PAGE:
Another Year, Another Medevac

Peace Corps does not allow volunteers to ride motorbikes because they’re generally the most dangerous mode of transport. Naturally, I broke my arm on my bicycle.

Whoops.

I was biking down to the nearest ATM on a Monday afternoon. I didn’t need to bike–I could have taken the public transit van–but I thought to myself, it’ll be good for me to get some exercise. Ha. Making my way down the mountain, I was aware of how fast I was going but only in that it was going to suck to bike back up. I came to the end of my usual running route and approached a very steep section I knew well: steep, uneven, and full of potholes. I was going a bit too fast and got distracted by a car or motorbike at my rear; I checked behind me and when I looked back, I couldn’t avoid the pothole. I was pretty aware of the fact that I was going to crash and that it was very, very good to be wearing my helmet just before I went sailing over my handlebars.

The accident is pretty murky in my head but I believe I held on tight to the handlebars, bringing the bike tumbling over me as I ate it. Completely, embarrassingly wrecked myself. I lied on the pavement for a few seconds and started to get up in a daze while traffic stopped in both directions to help me. I was more embarrassed than in pain to be honest. A guy from one of the transit vans walked my bike back up the hill to a kiosk. I told him the people were my friends but really they’re just folks I say hi to every day when I run past; I didn’t even know their names at the time but I knew they’d let me keep my bike there while I went to the hospital. At this point I had no idea my arm was broken. It hurt, but I could move it. I limped up the hill myself and as people crowded around me to ask if they should bring me to the hospital, the adrenaline caught up with me and I started hyperventilating. In my dazed confusion, I almost agreed to go to the local clinic (bad) until I remembered “Wait…I have to call the Peace Corps doctor!” It turns out pre-service training sessions were good for something.

A photo sent to PC Headquarters to assure them I was fine because they were freaking out.

Dr. Leo later told me that he thought the accident was much worse than it was because of how I sounded on the phone. “You never call me. So I knew it was bad.” Dr. Leo had an ambulance on the way so the owners of the kiosk, a woman and her younger sister, helped me to the back room where they laid me down on a mattress to rest and wait. Within minutes my host sister arrived–the kiosk owners called her because it turns out they knew her. (Of course they did. Very Indonesian.) Not long after that and much to my surprise, several teachers walked in to keep me company as well. My sister had called my dad who called my principal who called any teachers in the area to make sure I was okay. Meanwhile, the ladies at the kiosk were wiping sweat, blood, dirt, and tears from my face and getting me to laugh.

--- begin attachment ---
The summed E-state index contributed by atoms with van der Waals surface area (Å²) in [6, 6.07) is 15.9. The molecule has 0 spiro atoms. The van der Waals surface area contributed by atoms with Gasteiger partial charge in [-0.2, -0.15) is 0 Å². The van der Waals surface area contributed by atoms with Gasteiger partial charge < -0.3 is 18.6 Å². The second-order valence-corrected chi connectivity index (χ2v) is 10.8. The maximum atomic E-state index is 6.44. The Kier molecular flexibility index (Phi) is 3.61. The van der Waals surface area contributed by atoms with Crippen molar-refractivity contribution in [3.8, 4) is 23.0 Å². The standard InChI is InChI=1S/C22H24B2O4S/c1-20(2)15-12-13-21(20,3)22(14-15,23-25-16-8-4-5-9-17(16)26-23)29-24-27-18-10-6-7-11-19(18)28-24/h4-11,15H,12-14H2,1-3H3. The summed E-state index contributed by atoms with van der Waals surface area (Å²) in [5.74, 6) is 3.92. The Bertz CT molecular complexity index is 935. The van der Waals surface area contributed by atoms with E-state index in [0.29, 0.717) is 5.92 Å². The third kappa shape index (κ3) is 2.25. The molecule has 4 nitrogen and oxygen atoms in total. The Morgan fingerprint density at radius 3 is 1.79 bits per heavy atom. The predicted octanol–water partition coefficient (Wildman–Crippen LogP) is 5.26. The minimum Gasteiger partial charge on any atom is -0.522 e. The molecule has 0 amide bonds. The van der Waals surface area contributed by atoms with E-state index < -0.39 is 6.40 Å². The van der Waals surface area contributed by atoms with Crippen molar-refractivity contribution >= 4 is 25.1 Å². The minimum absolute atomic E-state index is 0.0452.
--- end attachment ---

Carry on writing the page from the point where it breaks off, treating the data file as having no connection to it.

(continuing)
I waited for an hour at that kiosk with people who I’d only said “good afternoon” to previously. Foreigners often say Indonesians are “friendly” but I don’t really think that’s the case. Often my interactions with Indonesians are not friendly. Either they want something from me like money or a picture or they want to harass or catcall me. That’s not what friends do. What Indonesians are is helpful. Whenever I’m in a tough spot, some Indonesian helps me out. Always. I’ve seen other accidents besides my own and almost everyone in the street will stop to help whoever’s been hurt. I’m so grateful to everyone who helped me on the street that day. In Indonesia, if you’re in need, you’re almost always in good hands.

Once the ambulance arrived, my x-rays proved that my elbow was indeed broken which meant surgery in Thailand as soon as possible. I was met by a doctor Peace Corps had assigned as a sort of assistant for us in Kupang, Dr. Ivy. She and her husband were immensely helpful, from arguing that yes, I really did need a CT scan even though I was wearing a helmet to helping take out a very stubborn piercing to driving me all the way back to my house to pack my things as soon as I knew I’d be medevac’d. My fellow PCV Nafisah stopped by to bring me some food since I’d not eaten since breakfast. Dr. Leo was on his way from Java to accompany me to Bali, where I would meet with Sandra, a medical assistant who accompanied me to Bangkok. At my house, all of my host siblings piled into my room to quickly help me pack. My host mom, principal, and counterpart all stopped by the hotel to check on me and wish me well. An Aussie friend I had only just met stayed the night with me in the hotel to keep me company.

Me and my host mom at the hotel the night before I left.

In Bangkok, I was met by a lovely Peace Corps regional medical officer who made sure I had everything I needed. I was operated on by one of the best surgeons in the world. I was visited by another PCV on medevac (My darling Robert made my medevac the grand old time it was and continues to oblige me by sending photos of delicious food he eats and his adorable dog at home). I was invited to dinner with ten other PCVs currently serving in Thailand. I was hosted for Canadian Thanksgiving by my childhood penpal. I was pushed and stretched during physical therapy by an amazing PT. Breaking my arm wasn’t ideal, but I honestly had fun on my medevac and I’m blown away by the kindness I was shown.

When I finally returned to Indonesia, my host family greeted me with nose kisses and a prayer to God in thanks for my safe return. I ended up with seven screws and a plate in my elbow, several new friends, and a deep sense of gratitude to the people who live on my mountain, Peace Corps for once again giving me exceptional health care on this, my second medevac, and all the people I’ve met here in Kupang.

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